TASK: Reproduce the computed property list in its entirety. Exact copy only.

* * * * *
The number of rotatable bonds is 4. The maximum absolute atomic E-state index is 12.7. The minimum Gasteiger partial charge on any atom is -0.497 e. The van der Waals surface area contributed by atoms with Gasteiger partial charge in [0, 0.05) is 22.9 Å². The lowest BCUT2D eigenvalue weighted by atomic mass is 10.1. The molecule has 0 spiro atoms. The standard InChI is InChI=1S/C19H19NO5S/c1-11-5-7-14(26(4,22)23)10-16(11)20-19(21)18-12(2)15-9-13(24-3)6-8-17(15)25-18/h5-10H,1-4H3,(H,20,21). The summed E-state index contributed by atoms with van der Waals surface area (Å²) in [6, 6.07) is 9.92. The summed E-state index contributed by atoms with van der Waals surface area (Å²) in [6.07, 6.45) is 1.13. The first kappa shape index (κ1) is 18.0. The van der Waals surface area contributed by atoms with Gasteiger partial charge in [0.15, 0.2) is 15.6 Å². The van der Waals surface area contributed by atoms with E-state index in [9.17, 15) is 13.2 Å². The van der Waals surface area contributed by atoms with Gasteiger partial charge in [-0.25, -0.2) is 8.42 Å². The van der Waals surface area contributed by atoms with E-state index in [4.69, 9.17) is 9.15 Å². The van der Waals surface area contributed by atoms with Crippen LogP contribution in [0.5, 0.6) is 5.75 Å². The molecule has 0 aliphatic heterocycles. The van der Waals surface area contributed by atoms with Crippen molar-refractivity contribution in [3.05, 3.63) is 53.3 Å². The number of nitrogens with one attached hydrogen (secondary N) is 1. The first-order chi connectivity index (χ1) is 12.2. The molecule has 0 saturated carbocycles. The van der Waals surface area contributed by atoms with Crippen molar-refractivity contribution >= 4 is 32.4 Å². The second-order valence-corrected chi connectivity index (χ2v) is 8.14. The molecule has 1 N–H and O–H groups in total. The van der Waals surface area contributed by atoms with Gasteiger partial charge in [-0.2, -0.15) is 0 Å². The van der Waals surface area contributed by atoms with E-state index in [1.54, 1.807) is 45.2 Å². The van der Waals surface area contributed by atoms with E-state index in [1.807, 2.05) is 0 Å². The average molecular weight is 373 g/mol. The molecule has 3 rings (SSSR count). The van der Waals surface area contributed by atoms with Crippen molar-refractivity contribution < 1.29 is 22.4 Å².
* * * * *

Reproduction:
The number of rotatable bonds is 4. The maximum absolute atomic E-state index is 12.7. The minimum Gasteiger partial charge on any atom is -0.497 e. The van der Waals surface area contributed by atoms with Gasteiger partial charge in [0, 0.05) is 22.9 Å². The lowest BCUT2D eigenvalue weighted by atomic mass is 10.1. The molecule has 0 spiro atoms. The standard InChI is InChI=1S/C19H19NO5S/c1-11-5-7-14(26(4,22)23)10-16(11)20-19(21)18-12(2)15-9-13(24-3)6-8-17(15)25-18/h5-10H,1-4H3,(H,20,21). The summed E-state index contributed by atoms with van der Waals surface area (Å²) in [6, 6.07) is 9.92. The summed E-state index contributed by atoms with van der Waals surface area (Å²) in [6.07, 6.45) is 1.13. The first kappa shape index (κ1) is 18.0. The van der Waals surface area contributed by atoms with Gasteiger partial charge in [0.15, 0.2) is 15.6 Å². The van der Waals surface area contributed by atoms with E-state index in [9.17, 15) is 13.2 Å². The van der Waals surface area contributed by atoms with Gasteiger partial charge in [-0.25, -0.2) is 8.42 Å². The van der Waals surface area contributed by atoms with E-state index in [4.69, 9.17) is 9.15 Å². The van der Waals surface area contributed by atoms with Crippen LogP contribution in [0.5, 0.6) is 5.75 Å². The molecule has 0 aliphatic heterocycles. The van der Waals surface area contributed by atoms with Crippen molar-refractivity contribution in [3.05, 3.63) is 53.3 Å². The number of nitrogens with one attached hydrogen (secondary N) is 1. The first-order chi connectivity index (χ1) is 12.2. The molecule has 0 saturated carbocycles. The van der Waals surface area contributed by atoms with Crippen molar-refractivity contribution >= 4 is 32.4 Å². The second-order valence-corrected chi connectivity index (χ2v) is 8.14. The molecule has 1 N–H and O–H groups in total. The van der Waals surface area contributed by atoms with Gasteiger partial charge in [-0.2, -0.15) is 0 Å². The van der Waals surface area contributed by atoms with E-state index in [1.54, 1.807) is 45.2 Å². The van der Waals surface area contributed by atoms with E-state index in [1.807, 2.05) is 0 Å². The average molecular weight is 373 g/mol. The molecule has 3 rings (SSSR count). The van der Waals surface area contributed by atoms with Crippen molar-refractivity contribution < 1.29 is 22.4 Å².